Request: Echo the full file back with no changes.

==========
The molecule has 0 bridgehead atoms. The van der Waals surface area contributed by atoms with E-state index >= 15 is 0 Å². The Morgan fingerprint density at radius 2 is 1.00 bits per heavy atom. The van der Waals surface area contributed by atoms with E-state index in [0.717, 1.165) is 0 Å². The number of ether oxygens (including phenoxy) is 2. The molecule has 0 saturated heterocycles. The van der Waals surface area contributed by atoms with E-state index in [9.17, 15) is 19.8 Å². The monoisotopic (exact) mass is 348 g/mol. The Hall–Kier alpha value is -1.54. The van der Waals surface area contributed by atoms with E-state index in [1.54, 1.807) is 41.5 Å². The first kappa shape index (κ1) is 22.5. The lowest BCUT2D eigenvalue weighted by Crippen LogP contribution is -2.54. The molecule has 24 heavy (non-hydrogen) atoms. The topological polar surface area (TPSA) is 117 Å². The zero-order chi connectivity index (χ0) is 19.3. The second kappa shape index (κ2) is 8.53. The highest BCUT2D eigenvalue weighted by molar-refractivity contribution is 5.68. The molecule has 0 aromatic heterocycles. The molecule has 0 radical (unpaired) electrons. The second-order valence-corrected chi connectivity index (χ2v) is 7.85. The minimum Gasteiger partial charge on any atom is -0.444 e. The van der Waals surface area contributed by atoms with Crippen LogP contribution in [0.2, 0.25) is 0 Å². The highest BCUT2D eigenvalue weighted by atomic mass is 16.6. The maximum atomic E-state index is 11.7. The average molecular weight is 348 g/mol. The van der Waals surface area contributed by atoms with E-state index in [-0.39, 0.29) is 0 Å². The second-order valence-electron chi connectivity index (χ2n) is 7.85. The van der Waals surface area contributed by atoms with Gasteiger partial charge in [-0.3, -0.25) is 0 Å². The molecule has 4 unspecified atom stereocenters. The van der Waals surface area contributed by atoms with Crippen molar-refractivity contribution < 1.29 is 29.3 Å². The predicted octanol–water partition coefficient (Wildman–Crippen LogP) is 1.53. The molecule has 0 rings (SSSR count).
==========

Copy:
The molecule has 0 bridgehead atoms. The van der Waals surface area contributed by atoms with E-state index >= 15 is 0 Å². The Morgan fingerprint density at radius 2 is 1.00 bits per heavy atom. The van der Waals surface area contributed by atoms with E-state index in [0.717, 1.165) is 0 Å². The number of ether oxygens (including phenoxy) is 2. The molecule has 0 saturated heterocycles. The van der Waals surface area contributed by atoms with E-state index in [9.17, 15) is 19.8 Å². The monoisotopic (exact) mass is 348 g/mol. The Hall–Kier alpha value is -1.54. The van der Waals surface area contributed by atoms with E-state index in [1.54, 1.807) is 41.5 Å². The first kappa shape index (κ1) is 22.5. The lowest BCUT2D eigenvalue weighted by Crippen LogP contribution is -2.54. The molecule has 24 heavy (non-hydrogen) atoms. The topological polar surface area (TPSA) is 117 Å². The zero-order chi connectivity index (χ0) is 19.3. The second kappa shape index (κ2) is 8.53. The highest BCUT2D eigenvalue weighted by molar-refractivity contribution is 5.68. The molecule has 0 aromatic heterocycles. The molecule has 0 radical (unpaired) electrons. The second-order valence-corrected chi connectivity index (χ2v) is 7.85. The minimum Gasteiger partial charge on any atom is -0.444 e. The van der Waals surface area contributed by atoms with Crippen LogP contribution in [0.2, 0.25) is 0 Å². The highest BCUT2D eigenvalue weighted by atomic mass is 16.6. The maximum atomic E-state index is 11.7. The average molecular weight is 348 g/mol. The van der Waals surface area contributed by atoms with E-state index in [-0.39, 0.29) is 0 Å². The second-order valence-electron chi connectivity index (χ2n) is 7.85. The van der Waals surface area contributed by atoms with Gasteiger partial charge in [-0.3, -0.25) is 0 Å². The molecule has 4 unspecified atom stereocenters. The van der Waals surface area contributed by atoms with Crippen molar-refractivity contribution < 1.29 is 29.3 Å². The predicted octanol–water partition coefficient (Wildman–Crippen LogP) is 1.53. The molecule has 0 rings (SSSR count).